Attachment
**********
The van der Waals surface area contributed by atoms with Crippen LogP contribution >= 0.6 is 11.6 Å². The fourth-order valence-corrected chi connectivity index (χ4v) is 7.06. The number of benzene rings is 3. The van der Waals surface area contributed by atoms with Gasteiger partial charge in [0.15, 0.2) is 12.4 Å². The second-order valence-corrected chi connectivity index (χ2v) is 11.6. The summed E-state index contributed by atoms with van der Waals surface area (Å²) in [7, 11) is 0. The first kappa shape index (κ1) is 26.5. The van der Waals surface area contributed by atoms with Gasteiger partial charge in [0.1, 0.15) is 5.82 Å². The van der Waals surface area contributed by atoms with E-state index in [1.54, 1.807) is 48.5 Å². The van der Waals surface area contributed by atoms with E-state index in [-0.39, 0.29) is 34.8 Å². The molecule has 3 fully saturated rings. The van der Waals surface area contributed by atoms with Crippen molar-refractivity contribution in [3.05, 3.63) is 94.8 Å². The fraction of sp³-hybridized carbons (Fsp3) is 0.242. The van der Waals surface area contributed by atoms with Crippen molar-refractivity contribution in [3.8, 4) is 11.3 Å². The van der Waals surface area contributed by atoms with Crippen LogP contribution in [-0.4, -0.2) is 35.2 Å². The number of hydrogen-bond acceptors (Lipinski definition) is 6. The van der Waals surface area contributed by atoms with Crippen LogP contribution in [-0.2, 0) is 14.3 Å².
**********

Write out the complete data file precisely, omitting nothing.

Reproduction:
The van der Waals surface area contributed by atoms with Crippen LogP contribution >= 0.6 is 11.6 Å². The fourth-order valence-corrected chi connectivity index (χ4v) is 7.06. The number of benzene rings is 3. The van der Waals surface area contributed by atoms with Gasteiger partial charge in [0.15, 0.2) is 12.4 Å². The second-order valence-corrected chi connectivity index (χ2v) is 11.6. The summed E-state index contributed by atoms with van der Waals surface area (Å²) in [7, 11) is 0. The first kappa shape index (κ1) is 26.5. The van der Waals surface area contributed by atoms with Gasteiger partial charge in [0.1, 0.15) is 5.82 Å². The van der Waals surface area contributed by atoms with E-state index in [1.54, 1.807) is 48.5 Å². The van der Waals surface area contributed by atoms with E-state index in [-0.39, 0.29) is 34.8 Å². The molecule has 3 fully saturated rings. The van der Waals surface area contributed by atoms with Crippen molar-refractivity contribution in [3.05, 3.63) is 94.8 Å². The fraction of sp³-hybridized carbons (Fsp3) is 0.242. The van der Waals surface area contributed by atoms with Crippen molar-refractivity contribution in [3.8, 4) is 11.3 Å². The van der Waals surface area contributed by atoms with Crippen LogP contribution in [-0.4, -0.2) is 35.2 Å². The number of hydrogen-bond acceptors (Lipinski definition) is 6. The van der Waals surface area contributed by atoms with Crippen LogP contribution in [-0.2, 0) is 14.3 Å².